All Nonfiction Bullying Books Academic Author Interviews Celebrity interviews College Articles College Essays Educator of the Year Heroes Interviews Memoir Personal Experience Sports Travel & CultureAll Opinions Bullying Current Events / Politics Discrimination Drugs / Alcohol / Smoking Entertainment / Celebrities Environment Love / Relationships Movies / Music / TV Pop Culture / Trends School / College Social Issues / Civics Spirituality / Religion Sports / Hobbies
- Summer Guide
- College Guide
- Author Interviews
- Celebrity interviews
- College Articles
- College Essays
- Educator of the Year
- Personal Experience
- Travel & Culture
- Current Events / Politics
- Drugs / Alcohol / Smoking
- Entertainment / Celebrities
- Love / Relationships
- Movies / Music / TV
- Pop Culture / Trends
- School / College
- Social Issues / Civics
- Spirituality / Religion
- Sports / Hobbies
- Community Service
- Letters to the Editor
- Pride & Prejudice
- What Matters
June 31, 2007, started out like a normal summer night. I hung out with friends, my dad picked me up, I stayed up late watching TV and reading a book, and finally I went to bed. All seemed fine and I was content.
Then at 2 a.m. I was suddenly woken by the phone. Even though I checked the caller ID and saw that it was Valley Hospital, I felt no panic. I rationalized that it must be a nurse calling to confirm my father’s cardiology appointment. So, when I answered and was greeted by my mother, I became a bit confused, to say the least.
“Mom? Why are you calling from the hospital? What happened? Are you okay?” I asked.
“Ashley … your father’s with the doctors. He’s had another heart attack. I don’t know when I’ll be home … sometime later this morning.” Although my mother sounded as if she’d been to hell and back, she was all business. After an awkward moment, we said good-bye halfheartedly.
After I put the phone down, anger like bars of searing iron seemed to embed itself in my chest, replaced moments later with an arctic chill bleeding through me. My father had almost died, and I had been reading a book. I had been told the danger was over, that his heart was healing after multiple stents had been inserted, but apparently, it wasn’t over. I wanted to cry and vomit but I didn’t dare do either. Instead I walked to the living room, sat on the couch, and thought.
Mostly I thought about my past with my father. It was 1996 when he had the first heart attack, and life hadn’t been the same since. My “daddy” had been taken away and a new, more intimidating and angry man came home from the hospital.
Then I thought of the recent past. How we got into petty arguments almost daily. How I had told him I loved him when I was thinking I didn’t at all. How I aggravated him because I refused to let him intimidate me into being obedient (as he had when I was a kid).
Although our relationship had been improving lately, I still hadn’t forgiven him for how he treated me or my mother when I was growing up. My mother always told me to let go of it because she had. But I couldn’t, and in that moment, I regretted that. All I could think about was that my father could die without really knowing his daughter and I would never know the man my father truly was.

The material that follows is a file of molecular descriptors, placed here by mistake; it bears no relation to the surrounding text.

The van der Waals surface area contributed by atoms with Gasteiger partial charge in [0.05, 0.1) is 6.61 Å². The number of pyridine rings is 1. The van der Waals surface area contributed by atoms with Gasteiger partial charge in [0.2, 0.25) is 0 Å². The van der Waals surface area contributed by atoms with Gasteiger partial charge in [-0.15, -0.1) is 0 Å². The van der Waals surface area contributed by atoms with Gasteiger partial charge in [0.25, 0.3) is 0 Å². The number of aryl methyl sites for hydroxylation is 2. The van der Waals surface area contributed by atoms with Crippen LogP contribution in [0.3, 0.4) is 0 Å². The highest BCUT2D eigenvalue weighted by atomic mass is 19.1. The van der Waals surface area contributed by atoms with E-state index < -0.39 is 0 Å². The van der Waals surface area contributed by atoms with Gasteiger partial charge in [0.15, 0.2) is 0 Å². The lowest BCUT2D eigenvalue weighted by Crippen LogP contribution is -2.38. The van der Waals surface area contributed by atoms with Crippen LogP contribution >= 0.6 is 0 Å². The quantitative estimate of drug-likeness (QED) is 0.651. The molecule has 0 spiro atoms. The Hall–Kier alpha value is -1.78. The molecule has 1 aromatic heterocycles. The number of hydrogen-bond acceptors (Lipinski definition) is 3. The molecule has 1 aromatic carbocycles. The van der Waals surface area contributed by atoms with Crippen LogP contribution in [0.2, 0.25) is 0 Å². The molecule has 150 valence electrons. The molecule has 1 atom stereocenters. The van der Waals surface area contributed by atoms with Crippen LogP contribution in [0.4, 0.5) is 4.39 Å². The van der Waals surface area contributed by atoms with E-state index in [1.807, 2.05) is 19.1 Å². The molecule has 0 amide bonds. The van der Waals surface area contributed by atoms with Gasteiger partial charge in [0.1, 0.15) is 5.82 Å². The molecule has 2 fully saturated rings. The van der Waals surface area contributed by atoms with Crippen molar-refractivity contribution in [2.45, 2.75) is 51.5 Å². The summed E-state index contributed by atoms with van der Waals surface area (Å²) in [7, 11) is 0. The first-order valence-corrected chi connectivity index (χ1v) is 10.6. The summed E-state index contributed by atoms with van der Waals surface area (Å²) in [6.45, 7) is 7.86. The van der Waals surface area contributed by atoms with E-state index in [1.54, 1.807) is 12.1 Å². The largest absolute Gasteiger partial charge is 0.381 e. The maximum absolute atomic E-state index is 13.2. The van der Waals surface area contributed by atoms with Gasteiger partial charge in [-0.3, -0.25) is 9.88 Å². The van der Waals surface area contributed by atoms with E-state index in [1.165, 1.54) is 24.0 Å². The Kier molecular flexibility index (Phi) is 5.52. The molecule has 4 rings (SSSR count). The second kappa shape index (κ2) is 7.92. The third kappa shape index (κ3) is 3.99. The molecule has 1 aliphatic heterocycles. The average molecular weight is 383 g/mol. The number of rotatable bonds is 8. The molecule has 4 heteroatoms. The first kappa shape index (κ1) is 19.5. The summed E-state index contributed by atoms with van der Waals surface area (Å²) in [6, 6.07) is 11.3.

The next day is still a blur. I remember walking through the hospital lobby that looked more like a hotel (except for all the sick people in wheelchairs), thinking about the words my mother had said to me when I was 15. She told me that God does these things to us because he knows how strong we are, because we are the ones who can handle it. She said that God knew the weak wouldn’t be able to handle these hardships and that is why he sent them to us, because we’re survivors.
“That is why we cannot cry,” she said gently but firmly, as if teaching a child an important rule. “We need to be strong for those we love.”
Although I tried to compose myself in that blank, white hallway, nothing could have prepared me for the sight when I walked into my father’s room. My strong, healthy father had been reduced to a haggard old man in just hours. His face looked ashen and aged, with every wrinkle and blemish accentuated by the fluorescent light. His salt and pepper hair seemed brittle and thin. Tubes and wires ran in and out of him in every direction. I didn’t know if I could handle seeing this, but I knew I had to.
I still remember the blood stain on his sheets from when his catheter tube was taken out. The dark crimson seemed to be screaming at me in that white, sterile environment. The horror of seeing my father’s blood spilled and not being able to prevent it … I’ll never forget that. The worst part was pretending it wasn’t there. Pretending that everything was okay, that I didn’t sob when I was alone begging for this to be some kind of sick dream and for forgiveness, and begging that I wasn’t really sitting in the Critical Care Unit of Valley Hospital with my father looking as if he’d stared death in the face and barely managed to come back alive. The entire scene disgusted me in a way that still haunts me in an occasional nightmare.
At first, my father and I didn’t look at each other. Whether we were both pretending like we usually did or were afraid of the emotion we might see in each other’s eyes, I’m not sure. But when my father’s tired, brown eyes finally locked with mine, a lazy grin spread across his face, and I knew my world had changed again. I knew I had forgiven him. Life was too short and too fragile for me to stain it with my stubborn refusal to forgive him. Finally I understood my mother’s words and I became what she told me we were: a survivor.